“We’re trying to get students to a point where they’re not just surviving and trying to make ends meet.”
Those are the words of Ajamu Attard, the National Director and CEO of Student Support, a for-profit social enterprise that makes essential services affordable and accessible to students.
Student Support works with internationally recognized service providers like Calm, Udemy, Aaptiv and Nimbus Learning to make everything from online learning, job skills, mental health supports, writing assistance, personal training and fitness services accessible for a fraction of what it would typically cost.
Student Support helps provide these services to students for a significantly reduced rate.
“We’re talking 98 percent off,” says Attard.
Fees cost each student less than $50 per year, and can save students thousands of dollars on mental health supports, supplementary education and health and fitness services that they would otherwise have to pay for independently.
“We’re empowering students to thrive,” says Attard.
Ajamu Attard says when students are able to get access to the services they need and manage their stress, they are better able to devote their time to the things that matter most.
“They can perform well academically, they can devote time to networking and get ahead in their career.”
“Most students are trying to get to the same place, which is typically a well-paying job,” says Attard, who thinks more needs to be done to support students so they can focus wholeheartedly on achieving their dream careers.
“The struggle to get there is immense.”
Attard says that when you’re a student, you can’t simply separate academics from your entire life.
“If you feel mentally poor, that is going to impact the way you perform academically. If you’re worried about your income, if you’re worried about paying rent, if you have a part-time job, all of these things are going to impact how you perform academically as well.”
Ajamu Attard reflects on his own time in school and says he’s grateful for all the support he received when he needed it the most. It was the support he received from faculty and staff, and from friends that allowed him to thrive and grow into the successful entrepreneur he is today.
Things weren’t always easy for Attard, who comes from humble beginnings himself.
Although Attard was the recipient of the prestigious Top 20 Under 20 Award and the Lincoln M. Alexander award, as well as several other top-notch awards and accolades that highlight the young entrepreneur’s career, he had his own struggles with poverty and homelessness.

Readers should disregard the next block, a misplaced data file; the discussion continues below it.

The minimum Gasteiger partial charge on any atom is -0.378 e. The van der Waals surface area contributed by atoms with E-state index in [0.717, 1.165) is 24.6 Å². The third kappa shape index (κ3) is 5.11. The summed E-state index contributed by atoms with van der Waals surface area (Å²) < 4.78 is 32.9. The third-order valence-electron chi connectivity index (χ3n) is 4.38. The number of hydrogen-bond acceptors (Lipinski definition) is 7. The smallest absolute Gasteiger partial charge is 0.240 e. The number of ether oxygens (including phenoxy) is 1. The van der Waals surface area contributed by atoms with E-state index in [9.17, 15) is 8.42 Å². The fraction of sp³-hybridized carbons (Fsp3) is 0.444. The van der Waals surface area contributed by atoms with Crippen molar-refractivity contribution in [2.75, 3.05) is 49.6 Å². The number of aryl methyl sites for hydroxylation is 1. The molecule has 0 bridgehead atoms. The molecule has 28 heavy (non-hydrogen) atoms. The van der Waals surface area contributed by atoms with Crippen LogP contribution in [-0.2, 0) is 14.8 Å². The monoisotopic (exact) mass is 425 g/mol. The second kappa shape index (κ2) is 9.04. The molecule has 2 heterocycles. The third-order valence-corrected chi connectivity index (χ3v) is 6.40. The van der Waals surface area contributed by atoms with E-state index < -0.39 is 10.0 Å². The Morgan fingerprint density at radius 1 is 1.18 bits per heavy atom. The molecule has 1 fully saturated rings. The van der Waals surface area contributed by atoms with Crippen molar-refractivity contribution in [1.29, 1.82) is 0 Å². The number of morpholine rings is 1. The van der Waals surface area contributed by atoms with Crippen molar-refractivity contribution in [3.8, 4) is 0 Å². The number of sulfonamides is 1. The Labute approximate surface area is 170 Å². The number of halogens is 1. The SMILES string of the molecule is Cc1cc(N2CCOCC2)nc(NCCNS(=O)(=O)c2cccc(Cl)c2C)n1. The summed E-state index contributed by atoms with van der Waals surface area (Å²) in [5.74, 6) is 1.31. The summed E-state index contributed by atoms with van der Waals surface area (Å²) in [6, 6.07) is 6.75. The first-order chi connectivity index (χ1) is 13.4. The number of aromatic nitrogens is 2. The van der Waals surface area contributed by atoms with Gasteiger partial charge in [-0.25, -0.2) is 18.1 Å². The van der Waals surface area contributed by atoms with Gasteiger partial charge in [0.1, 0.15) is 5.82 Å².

At the age of 16, he decided he was forced due to family circumstances to leave his home environment and fend for himself.
Attard says he is grateful for the people who supported him along the way, because it ultimately helped lead to his success as a student and eventually as an entrepreneur, helping other students like himself.
“I was becoming enthralled in this mission to help other people because it was crazy, I ended up on TV, I got all these awards, and I got to improve people’s lives,” says Attard, recalling when things started to change for him.
“I looked at my self esteem – all this stuff is changing,” says Attard.
“Just a couple of years before I was in a shelter.”
Attard says it’s still early days for Student Support. The company plans to do much more than package services and make them more affordable for students.
Attard has plans to continue growing as a social enterprise that continues to give back to students and the community.
Attard wants to remind students that even if they are not checking all of society’s check boxes, they can still win in their own way.
He goes on to say Student Support’s mission is about finding new ways to give back to the student body and uplift students so they can perform at their best.
Attard is also hoping to continue investing his time in speaking engagements to empower students and help them overcome struggles of their own no matter what they might be.
So far, he has spoken at RISE, which is an organization that lends funds to entrepreneurs with mental health issues. He has also spoken at SAAS North, which is one of the largest conferences for SAAS companies in North America.
“It’s all about lifting each other up.”